PG-13 ‧ Drama/Music ‧ 1 Hour 47 Minutes
Written by Stefanie Robinson
Directed by Stephen Williams
Video and Podcast reviews are at the bottom of the page.
- Kelvin Harrison Jr. as Joseph Bologne, Chevalier de Saint-Georges
- Samara Weaving as Marie-Josephine de Montalembert
- Lucy Boynton as Marie Antoinette
- Marton Csokas as Marc René, marquis de Montalembert
- Alex Fitzalan as Louis Philippe II, Duke of Orléans
- Minnie Driver as Marie-Madeleine Guimard
(In their own words). The illegitimate son of an African slave and a French plantation owner, Joseph Bologne rises to improbable heights in French society as a celebrated violinist-composer and fencer, complete with a love affair and falling out with Marie Antoinette.
The BEST things about the film
- The Story – It’s a story that I never heard of, a fascinating story that is supposedly based on true events and people. It’s engaging, really pulling you into the characters. I really like that they chose to just do a short period of the life of Joseph Bologne. That is a better choice for biopics, in my opinion. When they try to squeeze too much of someone’s life into a two hour movie, it just never feels satisfying.
- The Themes – A drive for excellence. Being unapologetically excellent at something and demanding respect for it. It really resonated with me on a personal level, especially being someone who was involved with the arts for so long.
- The Acting – I think the entire cast did a wonderful job. The scenes between Bologne and Marie-Josephine and between Bologne and Marie Antoinette were just absolutely full of fireworks. So many golden pearls of acting moments. Kelvin Harrison in particular is an incredible actor in the film. I hope that he gets remembered around awards season.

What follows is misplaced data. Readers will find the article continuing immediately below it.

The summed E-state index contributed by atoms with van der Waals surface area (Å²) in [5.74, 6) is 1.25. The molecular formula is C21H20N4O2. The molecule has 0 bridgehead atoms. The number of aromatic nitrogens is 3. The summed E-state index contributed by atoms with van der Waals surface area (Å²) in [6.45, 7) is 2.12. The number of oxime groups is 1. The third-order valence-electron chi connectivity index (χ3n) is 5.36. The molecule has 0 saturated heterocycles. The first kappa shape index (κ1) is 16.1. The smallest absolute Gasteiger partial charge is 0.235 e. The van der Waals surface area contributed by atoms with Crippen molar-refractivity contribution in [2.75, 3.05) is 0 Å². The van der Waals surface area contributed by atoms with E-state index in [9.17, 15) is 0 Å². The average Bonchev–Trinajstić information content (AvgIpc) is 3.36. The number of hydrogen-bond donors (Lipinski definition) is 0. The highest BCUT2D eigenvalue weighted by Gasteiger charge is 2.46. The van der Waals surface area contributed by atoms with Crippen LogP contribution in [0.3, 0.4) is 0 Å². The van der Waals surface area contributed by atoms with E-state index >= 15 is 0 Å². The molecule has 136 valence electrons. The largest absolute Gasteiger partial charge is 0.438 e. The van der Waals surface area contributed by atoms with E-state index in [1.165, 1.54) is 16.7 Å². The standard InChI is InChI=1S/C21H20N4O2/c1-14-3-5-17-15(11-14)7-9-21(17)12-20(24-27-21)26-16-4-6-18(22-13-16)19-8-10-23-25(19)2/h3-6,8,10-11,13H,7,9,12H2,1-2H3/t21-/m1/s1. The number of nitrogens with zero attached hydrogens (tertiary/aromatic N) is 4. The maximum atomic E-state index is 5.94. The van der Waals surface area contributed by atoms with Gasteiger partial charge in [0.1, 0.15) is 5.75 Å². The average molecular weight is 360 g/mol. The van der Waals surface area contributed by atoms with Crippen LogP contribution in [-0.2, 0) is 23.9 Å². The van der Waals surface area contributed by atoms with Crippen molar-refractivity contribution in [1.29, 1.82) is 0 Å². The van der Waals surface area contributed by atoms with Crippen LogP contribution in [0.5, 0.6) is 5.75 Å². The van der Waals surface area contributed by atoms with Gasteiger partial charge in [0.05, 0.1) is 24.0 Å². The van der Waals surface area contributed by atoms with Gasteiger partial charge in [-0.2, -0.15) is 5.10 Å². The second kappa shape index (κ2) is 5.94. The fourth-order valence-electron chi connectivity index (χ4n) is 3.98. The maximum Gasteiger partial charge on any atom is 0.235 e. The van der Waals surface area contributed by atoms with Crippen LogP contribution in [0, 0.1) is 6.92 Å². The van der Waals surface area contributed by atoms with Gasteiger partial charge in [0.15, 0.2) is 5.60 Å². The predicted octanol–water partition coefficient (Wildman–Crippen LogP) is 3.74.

The WORST things about the Film
- Language – I don’t even know if this is that bad but rather really funny….It takes place in France but there’s hardly a French accent. And when someone speaks another language Bologne says, in English, that French is the preferred language. I get…I get it, a mainstream movie audience wouldn’t have gone for a French language film and many of the actors in this movie wouldn’t have been able to do it. But it feels odd how they did it.
There’s so much to this film. Even as I write this review, I keep thinking more about it. It comments on slavery without actually being a movie that depicts it. It is about social class, uprising, about having power over people by birthright. It is about people unable to find happiness because of the people in power. It is about breaking down barriers when you excel at something, but how people will never let you forget where you came from.
Dare to be excellent.
It doesn’t matter how good you are, some people will never accept you.
BEST LINES THAT DON’T SPOIL MOVIE
“Whatever pleases you sounds like heaven.”
“The greatest evil isn’t what they’ve done to our bodies, it’s what they’ve done to our minds.”
IS IT REWATCHABLE
THE FINAL WORD
Chevalier is probably the most exciting film about classical music I’ve ever seen. The story is compelling, the acting is terrific, and the writing is music to my ears. This film is based on true events and people, sort of a biopic about Joseph Bologne, but written so that key life events occur over just “mostly” a few months. The filmmaking alone merits seeing the film, but beyond that, this is the story of one of the most gifted violinists in France that was nearly erased from history books. It’s a story of Black-French excellence, which is important to see, and it’s crucial to support stories like this where you also learn something.
My 3L system gives me the choice to Love It, Like It, or Lose It.
Chevalier gets a Love It.
THE MEME REVIEW
AUDIO ONLY REVIEW
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